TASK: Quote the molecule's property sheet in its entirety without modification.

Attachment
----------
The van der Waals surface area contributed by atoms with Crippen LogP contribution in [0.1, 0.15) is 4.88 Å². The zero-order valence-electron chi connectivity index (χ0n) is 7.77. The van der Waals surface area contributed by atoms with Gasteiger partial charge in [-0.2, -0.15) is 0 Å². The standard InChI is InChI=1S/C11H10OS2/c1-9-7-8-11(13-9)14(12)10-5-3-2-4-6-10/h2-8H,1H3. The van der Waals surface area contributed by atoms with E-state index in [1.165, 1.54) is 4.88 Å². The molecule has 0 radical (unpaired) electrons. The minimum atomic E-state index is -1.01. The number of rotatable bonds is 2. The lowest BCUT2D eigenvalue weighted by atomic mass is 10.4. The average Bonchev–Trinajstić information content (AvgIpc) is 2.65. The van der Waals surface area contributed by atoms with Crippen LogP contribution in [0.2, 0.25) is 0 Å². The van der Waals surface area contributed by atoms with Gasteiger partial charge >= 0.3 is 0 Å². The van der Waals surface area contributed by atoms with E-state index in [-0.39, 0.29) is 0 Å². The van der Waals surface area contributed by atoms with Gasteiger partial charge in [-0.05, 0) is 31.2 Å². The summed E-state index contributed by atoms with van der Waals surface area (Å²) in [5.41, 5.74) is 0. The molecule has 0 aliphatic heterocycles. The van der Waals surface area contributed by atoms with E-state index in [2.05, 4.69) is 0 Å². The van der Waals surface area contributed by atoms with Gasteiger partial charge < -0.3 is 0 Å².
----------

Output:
The van der Waals surface area contributed by atoms with Crippen LogP contribution in [0.1, 0.15) is 4.88 Å². The zero-order valence-electron chi connectivity index (χ0n) is 7.77. The van der Waals surface area contributed by atoms with Gasteiger partial charge in [-0.2, -0.15) is 0 Å². The standard InChI is InChI=1S/C11H10OS2/c1-9-7-8-11(13-9)14(12)10-5-3-2-4-6-10/h2-8H,1H3. The van der Waals surface area contributed by atoms with E-state index in [1.165, 1.54) is 4.88 Å². The molecule has 0 radical (unpaired) electrons. The minimum atomic E-state index is -1.01. The number of rotatable bonds is 2. The lowest BCUT2D eigenvalue weighted by atomic mass is 10.4. The average Bonchev–Trinajstić information content (AvgIpc) is 2.65. The van der Waals surface area contributed by atoms with Crippen LogP contribution in [0.2, 0.25) is 0 Å². The van der Waals surface area contributed by atoms with Gasteiger partial charge >= 0.3 is 0 Å². The van der Waals surface area contributed by atoms with E-state index in [-0.39, 0.29) is 0 Å². The van der Waals surface area contributed by atoms with Gasteiger partial charge in [-0.05, 0) is 31.2 Å². The summed E-state index contributed by atoms with van der Waals surface area (Å²) in [5.41, 5.74) is 0. The molecule has 0 aliphatic heterocycles. The van der Waals surface area contributed by atoms with E-state index in [2.05, 4.69) is 0 Å². The van der Waals surface area contributed by atoms with Gasteiger partial charge < -0.3 is 0 Å².